Below is a graph of actual third-party reported battery capacity degradation data for the Tesla Model S. The graph shows that over the first ~30,000 miles of travel, the capacity loss is relatively steep at first, but rapidly flattens out over the course of that distance.

    Caveat: Please note the scale at the left. The graph is distorted to exaggerate loss over time by cutting off the bottom 82% of the graph! An overwhelming majority of the data points show less than 10% degradation over ~300,000 kilometers (~186,000 miles), and the worst is ~16% loss.

    Of course we can't expect every BEV to follow this same exact pattern, because different BEVs use different cell chemistries, and different battery packs handle their cells differently. But I would expect to see a similar flattening over time for capacity loss in other BEVs, since we see the same flattening of capacity loss, for long-term repeated cycling, in li-ion batteries in general. (The Leaf may be an exception for that; the amount of fade over distance varies a surprising amount from car to car. Lack of consistency in capacity loss is a big problem with the Leaf.)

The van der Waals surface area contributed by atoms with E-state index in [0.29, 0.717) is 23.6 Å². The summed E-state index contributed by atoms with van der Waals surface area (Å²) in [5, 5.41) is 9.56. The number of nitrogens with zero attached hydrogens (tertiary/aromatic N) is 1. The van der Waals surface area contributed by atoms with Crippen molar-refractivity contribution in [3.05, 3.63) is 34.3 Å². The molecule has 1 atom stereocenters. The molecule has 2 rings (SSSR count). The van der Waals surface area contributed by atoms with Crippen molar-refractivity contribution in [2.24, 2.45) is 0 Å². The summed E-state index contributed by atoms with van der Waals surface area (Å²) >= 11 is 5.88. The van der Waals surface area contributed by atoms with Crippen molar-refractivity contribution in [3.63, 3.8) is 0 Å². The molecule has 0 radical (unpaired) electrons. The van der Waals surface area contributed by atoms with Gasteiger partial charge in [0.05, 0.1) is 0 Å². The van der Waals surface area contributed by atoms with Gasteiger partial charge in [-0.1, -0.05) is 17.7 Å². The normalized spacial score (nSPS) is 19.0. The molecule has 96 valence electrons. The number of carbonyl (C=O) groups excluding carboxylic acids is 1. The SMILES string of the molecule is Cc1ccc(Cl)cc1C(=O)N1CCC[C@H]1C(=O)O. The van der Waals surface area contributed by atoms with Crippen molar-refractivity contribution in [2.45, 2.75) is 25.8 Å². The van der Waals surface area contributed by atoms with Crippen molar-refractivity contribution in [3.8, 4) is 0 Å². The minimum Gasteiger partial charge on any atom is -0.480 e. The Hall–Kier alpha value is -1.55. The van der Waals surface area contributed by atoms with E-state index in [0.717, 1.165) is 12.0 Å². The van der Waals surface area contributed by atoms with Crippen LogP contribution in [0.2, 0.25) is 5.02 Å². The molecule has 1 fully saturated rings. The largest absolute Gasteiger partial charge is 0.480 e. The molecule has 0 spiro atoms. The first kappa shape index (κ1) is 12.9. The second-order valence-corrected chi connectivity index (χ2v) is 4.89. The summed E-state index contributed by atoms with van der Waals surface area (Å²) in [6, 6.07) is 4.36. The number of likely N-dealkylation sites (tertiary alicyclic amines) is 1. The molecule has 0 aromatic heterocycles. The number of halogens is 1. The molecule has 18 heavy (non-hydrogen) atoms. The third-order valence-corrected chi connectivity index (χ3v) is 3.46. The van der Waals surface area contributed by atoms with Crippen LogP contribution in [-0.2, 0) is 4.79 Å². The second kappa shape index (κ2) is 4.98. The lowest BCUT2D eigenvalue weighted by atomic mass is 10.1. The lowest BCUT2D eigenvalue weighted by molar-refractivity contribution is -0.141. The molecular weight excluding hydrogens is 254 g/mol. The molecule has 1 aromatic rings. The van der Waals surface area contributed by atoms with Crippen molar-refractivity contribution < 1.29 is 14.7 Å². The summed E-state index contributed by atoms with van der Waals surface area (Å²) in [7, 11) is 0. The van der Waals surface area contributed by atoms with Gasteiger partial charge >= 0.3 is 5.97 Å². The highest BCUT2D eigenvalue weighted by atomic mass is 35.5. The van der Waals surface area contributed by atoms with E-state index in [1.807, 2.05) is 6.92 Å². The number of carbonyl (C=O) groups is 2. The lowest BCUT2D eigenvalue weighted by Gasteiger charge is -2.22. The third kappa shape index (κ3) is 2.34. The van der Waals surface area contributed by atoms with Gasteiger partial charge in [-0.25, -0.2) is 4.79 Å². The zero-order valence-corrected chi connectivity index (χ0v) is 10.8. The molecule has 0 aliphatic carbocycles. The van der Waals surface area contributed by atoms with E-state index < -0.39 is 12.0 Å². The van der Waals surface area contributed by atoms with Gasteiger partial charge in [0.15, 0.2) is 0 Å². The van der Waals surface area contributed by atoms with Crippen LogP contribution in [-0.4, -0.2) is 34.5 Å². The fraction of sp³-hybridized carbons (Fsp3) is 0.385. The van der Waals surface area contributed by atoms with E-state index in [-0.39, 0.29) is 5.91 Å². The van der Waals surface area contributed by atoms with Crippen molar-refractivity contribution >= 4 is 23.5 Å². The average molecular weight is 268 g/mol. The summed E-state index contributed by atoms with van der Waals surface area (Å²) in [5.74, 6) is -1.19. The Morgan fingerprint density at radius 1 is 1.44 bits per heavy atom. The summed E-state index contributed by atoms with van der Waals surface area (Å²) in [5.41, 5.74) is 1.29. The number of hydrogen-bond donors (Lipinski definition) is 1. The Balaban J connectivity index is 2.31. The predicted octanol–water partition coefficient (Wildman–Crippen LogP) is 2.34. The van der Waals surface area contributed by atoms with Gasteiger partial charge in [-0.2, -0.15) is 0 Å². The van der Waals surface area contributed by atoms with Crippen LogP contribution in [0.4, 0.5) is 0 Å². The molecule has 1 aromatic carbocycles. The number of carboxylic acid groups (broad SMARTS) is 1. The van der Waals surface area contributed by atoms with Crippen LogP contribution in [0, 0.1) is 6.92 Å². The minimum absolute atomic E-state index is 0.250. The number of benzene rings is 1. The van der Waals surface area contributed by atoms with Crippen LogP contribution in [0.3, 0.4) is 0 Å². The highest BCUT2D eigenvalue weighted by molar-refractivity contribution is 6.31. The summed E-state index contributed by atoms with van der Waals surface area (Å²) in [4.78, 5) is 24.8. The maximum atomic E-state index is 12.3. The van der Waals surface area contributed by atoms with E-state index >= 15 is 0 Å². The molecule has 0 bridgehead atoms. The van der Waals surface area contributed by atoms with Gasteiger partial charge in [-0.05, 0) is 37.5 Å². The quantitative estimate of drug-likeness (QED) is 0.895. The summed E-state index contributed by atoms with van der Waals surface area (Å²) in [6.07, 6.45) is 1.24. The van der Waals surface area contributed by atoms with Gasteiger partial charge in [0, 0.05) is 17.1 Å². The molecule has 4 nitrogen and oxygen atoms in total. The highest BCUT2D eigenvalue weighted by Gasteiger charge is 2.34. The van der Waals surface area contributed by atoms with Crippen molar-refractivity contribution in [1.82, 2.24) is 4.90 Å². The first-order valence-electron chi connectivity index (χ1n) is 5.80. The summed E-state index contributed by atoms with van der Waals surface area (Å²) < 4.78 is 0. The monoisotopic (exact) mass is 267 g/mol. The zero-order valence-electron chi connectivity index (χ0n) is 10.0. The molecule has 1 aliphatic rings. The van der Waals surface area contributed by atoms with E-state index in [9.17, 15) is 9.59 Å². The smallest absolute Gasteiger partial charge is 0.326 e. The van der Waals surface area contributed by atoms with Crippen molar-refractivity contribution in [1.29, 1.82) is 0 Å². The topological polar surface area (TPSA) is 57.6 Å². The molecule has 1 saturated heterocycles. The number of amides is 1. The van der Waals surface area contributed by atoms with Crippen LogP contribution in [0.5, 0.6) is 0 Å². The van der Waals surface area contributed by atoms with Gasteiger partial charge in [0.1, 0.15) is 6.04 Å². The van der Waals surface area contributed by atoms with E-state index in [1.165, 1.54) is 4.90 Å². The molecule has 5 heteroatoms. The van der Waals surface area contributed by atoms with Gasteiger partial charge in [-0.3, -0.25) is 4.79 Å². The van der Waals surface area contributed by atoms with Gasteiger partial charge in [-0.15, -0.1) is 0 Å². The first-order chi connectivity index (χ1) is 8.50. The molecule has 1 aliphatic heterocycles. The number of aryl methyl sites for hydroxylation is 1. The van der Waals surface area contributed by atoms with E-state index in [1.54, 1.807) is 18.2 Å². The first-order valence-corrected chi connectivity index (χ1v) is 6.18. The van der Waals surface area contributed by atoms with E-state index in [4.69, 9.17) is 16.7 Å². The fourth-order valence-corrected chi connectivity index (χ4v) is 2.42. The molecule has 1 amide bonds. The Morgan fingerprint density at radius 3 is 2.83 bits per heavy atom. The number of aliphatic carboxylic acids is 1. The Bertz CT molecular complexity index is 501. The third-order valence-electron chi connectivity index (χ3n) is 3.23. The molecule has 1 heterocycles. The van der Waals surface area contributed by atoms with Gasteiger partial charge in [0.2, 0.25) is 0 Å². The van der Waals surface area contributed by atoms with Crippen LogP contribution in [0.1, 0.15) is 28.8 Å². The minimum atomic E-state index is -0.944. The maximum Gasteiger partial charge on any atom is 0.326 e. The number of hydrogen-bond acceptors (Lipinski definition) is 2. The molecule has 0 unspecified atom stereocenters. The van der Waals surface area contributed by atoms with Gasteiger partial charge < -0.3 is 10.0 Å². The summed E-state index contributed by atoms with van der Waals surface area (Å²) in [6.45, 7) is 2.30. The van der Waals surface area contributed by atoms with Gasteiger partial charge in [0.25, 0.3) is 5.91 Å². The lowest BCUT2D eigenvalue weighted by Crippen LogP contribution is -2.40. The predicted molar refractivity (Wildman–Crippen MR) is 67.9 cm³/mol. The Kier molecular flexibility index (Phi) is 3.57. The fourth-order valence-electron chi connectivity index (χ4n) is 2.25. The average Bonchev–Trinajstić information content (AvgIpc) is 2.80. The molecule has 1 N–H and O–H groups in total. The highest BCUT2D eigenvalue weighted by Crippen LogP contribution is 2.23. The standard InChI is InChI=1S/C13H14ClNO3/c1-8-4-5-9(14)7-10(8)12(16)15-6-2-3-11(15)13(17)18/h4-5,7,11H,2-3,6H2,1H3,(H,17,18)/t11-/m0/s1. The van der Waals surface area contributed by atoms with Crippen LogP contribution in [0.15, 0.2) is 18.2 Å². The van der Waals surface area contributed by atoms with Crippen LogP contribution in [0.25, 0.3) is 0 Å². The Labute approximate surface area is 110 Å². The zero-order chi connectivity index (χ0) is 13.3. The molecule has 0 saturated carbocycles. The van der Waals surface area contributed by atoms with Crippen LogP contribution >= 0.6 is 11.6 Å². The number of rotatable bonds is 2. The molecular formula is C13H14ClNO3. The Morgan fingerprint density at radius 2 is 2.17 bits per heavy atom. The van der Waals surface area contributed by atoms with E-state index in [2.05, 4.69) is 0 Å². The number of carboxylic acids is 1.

Last edited: May 14, 2019
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  15. KentuckyKen

    KentuckyKen Well-Known Member

    Yes, I’ve seen those posts, but we still don’t have that in an official Honda doc that pertains specifically to the Clarity and the Blue Energy Link does not list the Clarity, so I’ll have to use the Mythbuster’s terminology and call it plausible but definitely not confirmed.
  16. MarkClarity

    MarkClarity Active Member